Local Art, for All to See - Carolina Country

Local Art, for All to See

Find a public mural in your neck of the woods

By Pamela A. Keene

Local Art, for All to See

The only surviving WPA mural in northwestern North Carolina, “Daniel Boone on a Hunting Trip,” is on display in the downtown Boone post office.

Mural projects across the state speak of public pride. They tell stories on a grand scale, revealing history and culture no matter what language you speak. In North Carolina, the landscape of cities and towns is dotted with these freeze-frame moments depicted on sides of buildings, on college campuses and water towers. They mark significant events, reflect an area’s character, and remind people of other times.

Here are just a few resource to help track down pieces of public art across the state, and don't forget to check out our story on the Appalachian Mural Trail for more murals in Western North Carolina. Don't see your favorite NC mural? List your own in the comments section below!

Charlotte

To celebrate and recognize murals in the Queen City, volunteer Hallie Gray has created a Facebook page of murals in and around the city. She posts murals that she knows about and encourages others to find them and post them as well.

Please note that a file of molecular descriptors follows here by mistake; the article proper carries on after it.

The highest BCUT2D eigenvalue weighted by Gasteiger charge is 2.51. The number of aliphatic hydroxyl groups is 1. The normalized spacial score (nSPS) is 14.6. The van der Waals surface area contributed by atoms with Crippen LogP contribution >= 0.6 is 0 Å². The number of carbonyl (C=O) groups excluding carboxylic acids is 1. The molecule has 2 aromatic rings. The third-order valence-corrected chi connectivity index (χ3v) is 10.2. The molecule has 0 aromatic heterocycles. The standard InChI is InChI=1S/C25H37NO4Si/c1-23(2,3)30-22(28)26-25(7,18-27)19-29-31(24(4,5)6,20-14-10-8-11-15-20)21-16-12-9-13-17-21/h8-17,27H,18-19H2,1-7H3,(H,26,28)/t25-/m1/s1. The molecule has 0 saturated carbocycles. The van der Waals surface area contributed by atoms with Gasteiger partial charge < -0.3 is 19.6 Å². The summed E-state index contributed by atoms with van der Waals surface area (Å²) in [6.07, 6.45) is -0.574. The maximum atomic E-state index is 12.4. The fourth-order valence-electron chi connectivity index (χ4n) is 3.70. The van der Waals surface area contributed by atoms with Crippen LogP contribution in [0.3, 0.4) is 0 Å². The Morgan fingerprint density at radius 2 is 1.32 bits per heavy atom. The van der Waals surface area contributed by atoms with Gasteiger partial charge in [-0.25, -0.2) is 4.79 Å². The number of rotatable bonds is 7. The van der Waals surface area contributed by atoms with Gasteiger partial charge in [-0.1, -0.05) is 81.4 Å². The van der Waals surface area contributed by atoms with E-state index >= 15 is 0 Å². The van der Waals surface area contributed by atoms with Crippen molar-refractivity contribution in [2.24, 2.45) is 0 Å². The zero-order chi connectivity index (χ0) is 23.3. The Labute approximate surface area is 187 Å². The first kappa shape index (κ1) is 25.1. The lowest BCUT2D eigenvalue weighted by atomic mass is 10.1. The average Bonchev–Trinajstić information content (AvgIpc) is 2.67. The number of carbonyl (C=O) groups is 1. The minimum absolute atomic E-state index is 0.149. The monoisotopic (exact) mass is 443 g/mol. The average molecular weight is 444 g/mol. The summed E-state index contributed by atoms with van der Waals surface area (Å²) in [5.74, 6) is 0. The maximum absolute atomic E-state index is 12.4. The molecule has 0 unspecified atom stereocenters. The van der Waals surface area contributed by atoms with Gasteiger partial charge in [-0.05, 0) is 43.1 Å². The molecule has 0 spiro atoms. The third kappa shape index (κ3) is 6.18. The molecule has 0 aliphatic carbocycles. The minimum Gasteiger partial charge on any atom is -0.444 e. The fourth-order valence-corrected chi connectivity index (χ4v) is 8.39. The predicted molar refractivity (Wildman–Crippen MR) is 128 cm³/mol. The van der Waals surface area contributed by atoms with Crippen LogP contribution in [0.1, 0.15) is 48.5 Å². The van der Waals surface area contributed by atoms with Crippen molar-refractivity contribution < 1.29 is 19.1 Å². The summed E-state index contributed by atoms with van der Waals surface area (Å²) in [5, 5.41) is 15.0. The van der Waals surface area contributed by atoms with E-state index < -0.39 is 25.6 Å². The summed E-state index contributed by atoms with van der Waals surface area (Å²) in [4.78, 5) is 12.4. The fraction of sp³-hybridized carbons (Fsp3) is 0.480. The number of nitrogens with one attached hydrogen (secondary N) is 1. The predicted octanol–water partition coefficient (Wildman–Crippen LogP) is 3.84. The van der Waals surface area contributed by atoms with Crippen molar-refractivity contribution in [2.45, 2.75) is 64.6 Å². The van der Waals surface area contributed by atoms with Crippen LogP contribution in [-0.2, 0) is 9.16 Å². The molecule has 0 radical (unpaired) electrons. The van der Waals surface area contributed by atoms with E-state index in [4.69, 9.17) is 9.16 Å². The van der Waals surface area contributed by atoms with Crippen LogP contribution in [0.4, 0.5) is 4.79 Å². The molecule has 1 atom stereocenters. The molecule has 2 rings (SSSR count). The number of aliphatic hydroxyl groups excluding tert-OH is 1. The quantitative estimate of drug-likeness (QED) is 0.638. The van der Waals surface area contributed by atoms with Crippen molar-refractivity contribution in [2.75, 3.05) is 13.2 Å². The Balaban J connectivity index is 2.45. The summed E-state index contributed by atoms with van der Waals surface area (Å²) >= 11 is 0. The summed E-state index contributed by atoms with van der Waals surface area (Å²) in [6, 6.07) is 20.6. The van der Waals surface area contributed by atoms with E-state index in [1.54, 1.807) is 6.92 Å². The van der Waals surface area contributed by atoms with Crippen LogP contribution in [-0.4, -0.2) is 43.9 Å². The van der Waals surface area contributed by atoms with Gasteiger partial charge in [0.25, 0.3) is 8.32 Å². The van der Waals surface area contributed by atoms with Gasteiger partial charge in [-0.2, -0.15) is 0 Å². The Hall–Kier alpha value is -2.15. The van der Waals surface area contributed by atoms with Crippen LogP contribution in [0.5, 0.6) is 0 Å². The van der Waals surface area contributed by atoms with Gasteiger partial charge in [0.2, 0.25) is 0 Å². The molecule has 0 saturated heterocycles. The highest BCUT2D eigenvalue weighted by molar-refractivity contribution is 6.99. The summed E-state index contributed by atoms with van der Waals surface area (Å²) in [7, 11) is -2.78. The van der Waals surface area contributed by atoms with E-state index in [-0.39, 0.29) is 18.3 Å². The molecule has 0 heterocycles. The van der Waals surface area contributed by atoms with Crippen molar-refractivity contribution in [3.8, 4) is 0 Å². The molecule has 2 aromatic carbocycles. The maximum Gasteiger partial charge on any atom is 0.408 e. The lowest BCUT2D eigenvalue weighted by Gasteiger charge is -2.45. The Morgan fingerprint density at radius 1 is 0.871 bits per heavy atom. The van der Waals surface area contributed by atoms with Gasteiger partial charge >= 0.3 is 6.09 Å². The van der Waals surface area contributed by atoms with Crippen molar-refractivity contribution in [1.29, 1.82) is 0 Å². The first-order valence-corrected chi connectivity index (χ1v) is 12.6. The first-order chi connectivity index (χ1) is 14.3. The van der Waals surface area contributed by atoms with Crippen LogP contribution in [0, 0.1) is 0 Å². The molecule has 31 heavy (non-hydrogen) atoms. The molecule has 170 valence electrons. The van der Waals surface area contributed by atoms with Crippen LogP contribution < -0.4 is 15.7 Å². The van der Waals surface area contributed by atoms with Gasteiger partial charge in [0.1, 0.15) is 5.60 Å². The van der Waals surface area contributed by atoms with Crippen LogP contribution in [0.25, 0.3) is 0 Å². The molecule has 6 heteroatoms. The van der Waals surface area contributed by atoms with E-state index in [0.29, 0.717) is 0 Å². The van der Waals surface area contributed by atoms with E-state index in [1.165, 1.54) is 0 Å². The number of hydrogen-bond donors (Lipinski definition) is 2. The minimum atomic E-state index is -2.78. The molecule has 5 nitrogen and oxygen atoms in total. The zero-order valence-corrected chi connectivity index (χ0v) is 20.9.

facebook.com/charlottemurals 

Greensboro & Raleigh

Both cities have organizations working to promote the preservation, restoration and creation of murals across their urban landscapes.

No Blank Walls

greensborodra.org/no-blank-walls

The Raleigh Murals Project

raleighmuralproject.wordpress.com

Durham

Mural Durham was created in late 2016 as an outgrowth of an arts festival at the Arts Annex at Duke’s Campus and Burch Avenue. It’s a chance for people to contribute to the creation of new murals and to help archive existing murals. The 2018 Mural Durham Festival will be held Sunday, April 22.

muraldurham.com

Post Offices

During the time of the “New Deal” in the 1930s and 1940s, more than 40 murals were created in NC post offices to provide work for artists. Some were painted on canvas, others directly onto plaster walls, but each represents a slice of Americana.

wpamurals.com

About the Author

Pamela A. Keene is a freelance journalist who writes for magazines and newspapers across the Southeast and nationally.

Comments (1)

  • We were out cruising backroads about a month ago and found Lincolnton. There was a Train mural painted on two buildings on each of the sides of the railroad track walking trail. Very nice and I made pictures of it.

    Pat Mills | 01 April 2018 at 21:42 | reply

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